As you know, the GSA Multiple Award Schedule program and the IT GWACs (GSA, NASA and NIH) are strategic platforms that leverage the government’s acquisition resources through streamlined competitions for customer agency requirements. In essence, GSA is a federal procurement market marker. GSA is not a government-wide requirements holder. What does that mean? Well, at its best, GSA provides customer agencies and contractors with an efficient, effective government-wide framework for conducting business.
Understanding, communicating and competing requirements is the key to saving taxpayer money. As this blog has noted many times, requirements development is the “blocking and tackling” of government procurement. Sound requirements development is vital to best value outcomes. Moreover, the closer a procurement is to the actual requirements holder, the better opportunity for clear, consistent requirements with corresponding volume commitments. Again, clear, consistent requirements and volume commitments drive competition and savings.
That is why the Office of Federal Procurement Policy’s (OFPP’s) current approach to strategic sourcing is troubling. Rather than empowering customer agencies to articulate, communicate and compete their specific requirements through agency specific BPAs under GSA’s MAS program, OFPP is pursuing a strategy of establishing government-wide BPAs theoretically covering multiple agency requirements. These government-wide BPAs are extremely broad, overly complex and include significant data reporting requirements beyond standard commercial practice. But fundamentally, these BPAs lack clear, consistent requirements and volume commitments.
A case in point is the GSA’s current Request for Quotes (RFQ) seeking to establish government-wide FSSI BPAs for “Janitorial and Sanitation Commodities (JanSan).” The terms of the RFQ are, at best, confusing if not troubling. The RFQ’s “Notes to Contractors” state in part that “[t]he total spend opportunity addressable through this solicitation is estimated to be more than $599 million annually.” The notes subsequently refer to an Attachment 5 for the various department and agency commitment letters. See page 2 of the RFQ. In addition the RFQ’s Attachment 6 – Participating Agencies’ Spend, lists 10 departments/agencies annual spend on janitorial and sanitation supplies.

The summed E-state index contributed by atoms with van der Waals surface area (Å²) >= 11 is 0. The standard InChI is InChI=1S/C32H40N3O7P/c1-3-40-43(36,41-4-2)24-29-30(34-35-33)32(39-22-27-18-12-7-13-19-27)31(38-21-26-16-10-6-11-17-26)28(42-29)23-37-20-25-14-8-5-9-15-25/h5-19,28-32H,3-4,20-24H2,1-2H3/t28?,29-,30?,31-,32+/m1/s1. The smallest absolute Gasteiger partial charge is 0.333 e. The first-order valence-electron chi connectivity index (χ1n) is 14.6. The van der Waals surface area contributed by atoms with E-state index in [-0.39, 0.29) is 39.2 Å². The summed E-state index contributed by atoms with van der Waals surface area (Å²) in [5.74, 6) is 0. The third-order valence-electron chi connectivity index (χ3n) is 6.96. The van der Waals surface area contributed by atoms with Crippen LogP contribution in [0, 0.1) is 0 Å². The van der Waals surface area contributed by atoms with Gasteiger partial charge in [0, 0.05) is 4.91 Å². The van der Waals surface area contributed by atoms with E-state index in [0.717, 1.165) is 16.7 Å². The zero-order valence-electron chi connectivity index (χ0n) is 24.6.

The disparity between Attachment 5 and Attachment 6 is very instructive with regard to the role of requirements. All the commitment letters in Attachment 5, save one, are written as “conditional commitments” to use the resulting BPAs. For example, the Department of the Army’s commitment letter states in part that it will “conditionally commit to use the Federal Strategic Sourcing Initiative (FSSI) solution for our JanSan Supplies with an annual estimated spend of $1-3 million in this area.” A conditional commitment is not a commitment! Moreover, the Army’s conditional commitment of $1-3 million represents at most two percent of the Army’s $151.9 million annual JanSan spend as stated in Attachment 6 of the RFQ. Similar disparities can be seen throughout the commitment letters. The disparities, complexities and data collection costs associated with the JanSan BPAs limit competition, hurt small businesses and threaten the long term supply chain. Interestingly, the one agency that appears to make an unequivocal commitment to the JanSan FSSI BPAs is the requirements holder closest to the procurement—GSA!
The disparity between the conditional commitment amounts and total spend by potential users of the JanSan BPAs reflect the lowest common denominator approach to the JanSan BPA requirements. In order to include everyone—the BPA commits no one. In response to this analysis, a knee jerk reaction could be to attempt to make the FSSI BPAs mandatory. As I have noted previously, such an approach would be fundamentally flawed and have long term negative consequences for the competition and the supply chain—including small businesses.
The good news is that strategic sourcing can be much more competitive transparent, effective and efficient for the American people. As noted above, GSA’s MAS program is a strategic acquisition tool that provides customer agencies with the opportunity to leverage requirements through competition for agency specific BPAs. A more focused approach to strategic sourcing through the MAS program would eliminate generic, government-wide BPAs like JanSan and Maintenance, Repair and Operations (MRO) to the maximum extent practicable. Alternatively, customer agencies should establish strategic sourcing BPAs based on their specific requirements, including significant volume commitments. Specific agency requirements and volume commitments will lead to more competition, better pricing and improved efficiency. Agencies can more clearly communicate their technical requirements, buying patterns, usage rates and locations when establishing their own BPAs. In turn, contractors can strategically manage their support for the agency delivering better value outcomes and increased savings. It all boils down to executing based on sound requirements. Finally, agencies would be required to report on their savings to ensure accountability and transparency.